Vinyl Vs. Latex Gloves…. Common Questions And All The Answers!
Are you in the food industry or the medical field?
If your answer is yes, you must have been in a situation where you had to choose Vinyl Vs. Latex Gloves!
Choosing suitable gloves can be devastating if you are unfamiliar with the gloves’ materials, content, and properties.
Are you overwhelmed by these multiple choices of gloves?
Do you want to know the differences between latex and vinyl gloves?
Well, look no further.
I’ve compiled a comprehensive guide for you on vinyl vs. latex gloves.
In this article, we will give you answers to some of the most popular questions about vinyl vs. latex gloves:
- How different is the material?
- Which is more comfortable?
- Which is better in terms of protection?
- Allergy concerns.
- Which is better in the food industry?
- Which is more eco-friendly?
- Which is less expensive?
- What are they used for?
Vinyl Gloves vs. Latex Gloves …How different is the material?
Many gloves might look similar, but they are not. Each disposable glove is made from a different material.
Different materials contribute primarily to the properties of the gloves.
Let’s compare the material of vinyl and latex gloves
Latex is the first known material to be used in gloves.
Similarly, it has been a rockstar for many years.
It’s a natural material (a protein) that comes from the rubber tree sap (also called Hevea brasiliensis).
This tree originally came from Brazil but is now mainly cultivated in Thailand, Malaysia, Indonesia, and other southeast Asian countries as well as Africa.
It’s the most common latex source, yet you can find Latex in almost 10% of flowering plants.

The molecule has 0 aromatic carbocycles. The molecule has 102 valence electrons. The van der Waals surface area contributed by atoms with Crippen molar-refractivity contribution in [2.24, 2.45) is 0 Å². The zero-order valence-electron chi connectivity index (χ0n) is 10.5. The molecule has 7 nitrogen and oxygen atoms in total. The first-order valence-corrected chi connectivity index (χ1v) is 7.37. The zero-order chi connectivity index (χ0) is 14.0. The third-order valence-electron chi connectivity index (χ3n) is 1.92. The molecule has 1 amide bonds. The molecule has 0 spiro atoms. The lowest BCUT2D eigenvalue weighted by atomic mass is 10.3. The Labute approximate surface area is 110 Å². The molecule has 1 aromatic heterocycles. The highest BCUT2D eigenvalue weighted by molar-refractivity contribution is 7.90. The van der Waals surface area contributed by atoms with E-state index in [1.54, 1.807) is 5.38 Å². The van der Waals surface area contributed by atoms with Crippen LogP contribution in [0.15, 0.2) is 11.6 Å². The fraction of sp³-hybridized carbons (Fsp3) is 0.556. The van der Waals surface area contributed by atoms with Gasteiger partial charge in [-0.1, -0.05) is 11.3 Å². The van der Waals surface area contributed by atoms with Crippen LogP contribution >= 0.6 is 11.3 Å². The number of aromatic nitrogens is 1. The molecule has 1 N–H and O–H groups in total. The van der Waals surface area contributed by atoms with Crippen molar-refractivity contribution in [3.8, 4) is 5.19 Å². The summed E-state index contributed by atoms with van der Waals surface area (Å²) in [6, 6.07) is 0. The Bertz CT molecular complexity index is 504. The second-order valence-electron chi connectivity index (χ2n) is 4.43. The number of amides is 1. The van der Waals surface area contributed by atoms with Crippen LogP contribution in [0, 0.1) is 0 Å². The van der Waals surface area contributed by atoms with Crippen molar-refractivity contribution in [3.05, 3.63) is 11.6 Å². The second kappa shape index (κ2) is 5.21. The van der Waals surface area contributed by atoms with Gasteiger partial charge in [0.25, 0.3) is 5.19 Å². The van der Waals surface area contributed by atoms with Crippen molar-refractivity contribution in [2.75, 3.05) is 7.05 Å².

Plants typically produce Latex as a defense against insects and injuries.
How does this work?
Latex is a Latin word for liquid.
It is a milky white complex emulsion of proteins, sugars, oils, alkaloids, tannins, gums, and starches that coagulates when air exposure.
When a plant is injured, it secretes Latex to seal the tear and prevent further damage, like human blood clots.
To illustrate, Latex is also called natural rubber latex as it comes from the rubber tree and is sometimes called caoutchouc.
But rubber and Latex are not the same.
Although people might use the terms alternatively, they are different; rubber is an elastic material made either naturally from Latex or synthetically from petrochemical materials such as PVC and neoprene.
Now let’s see the synthetic rubber vinyl gloves and what they are made of.
Vinyl gloves are made from a raw synthetic material called polyvinyl chloride (PVC).
Therefore, vinyl gloves are most often referred to as PVC gloves.
PVC is a petroleum-based polymer synthetically made by merging monomers of ethylene and chloride in a series of chemical processes.
PVC is usually rigid and used in pipes, plastic bottles, etc.
However, it can be turned into a flexible material by adding plasticizers called phthalates.
These plasticizers make the PVC softer, pliable, and moldable enough to be transformed into gloves.
Polyvinyl chloride is the world’s third-most widely produced synthetic polymer of plastic after polyethylene and polypropylene.
To summarize, natural rubber latex gloves come from rubber trees, while synthetic rubber vinyl gloves are made from PVC polymers.
Each goes through chemical and mechanical processes, from raw materials to disposable gloves we know to have the properties we will discuss next.
Let’s dig in.
Vinyl Gloves Vs. Latex Gloves… Which is more comfortable?
Elasticity is the ability of the gloves to return to their original shape after being pulled and stretched.
As close as human skin, latex gloves have an extraordinary ability to stretch.
They are considered the most elastic type of gloves.
Meanwhile, the mechanical strength of vinyl gloves compared to latex gloves is much lower.
Because vinyl molecules don’t stick well together
In other words, they have low molecular cohesion, are less elastic, and are much easier to break and tear.
Likewise, elasticity directly contributes to comfort.
For instance, latex gloves fit snugly around your hand like a second skin; they are super comfortable to wear.
Furthermore, they offer better dexterity and grip for sensitive and precise procedures.
On the contrary, vinyl gloves are less elastic.
Therefore, less form-fitting around the hands can be loose-fitting and uncomfortable to wear and are not well-suited for precise tasks.
However, the loose fit makes them ideal for tasks requiring frequent gloves changes.
In any case, fitting like a second skin like latex gloves or loose fitting like vinyl gloves, you get to decide which is more comfortable and suitable for you and your intended jobs.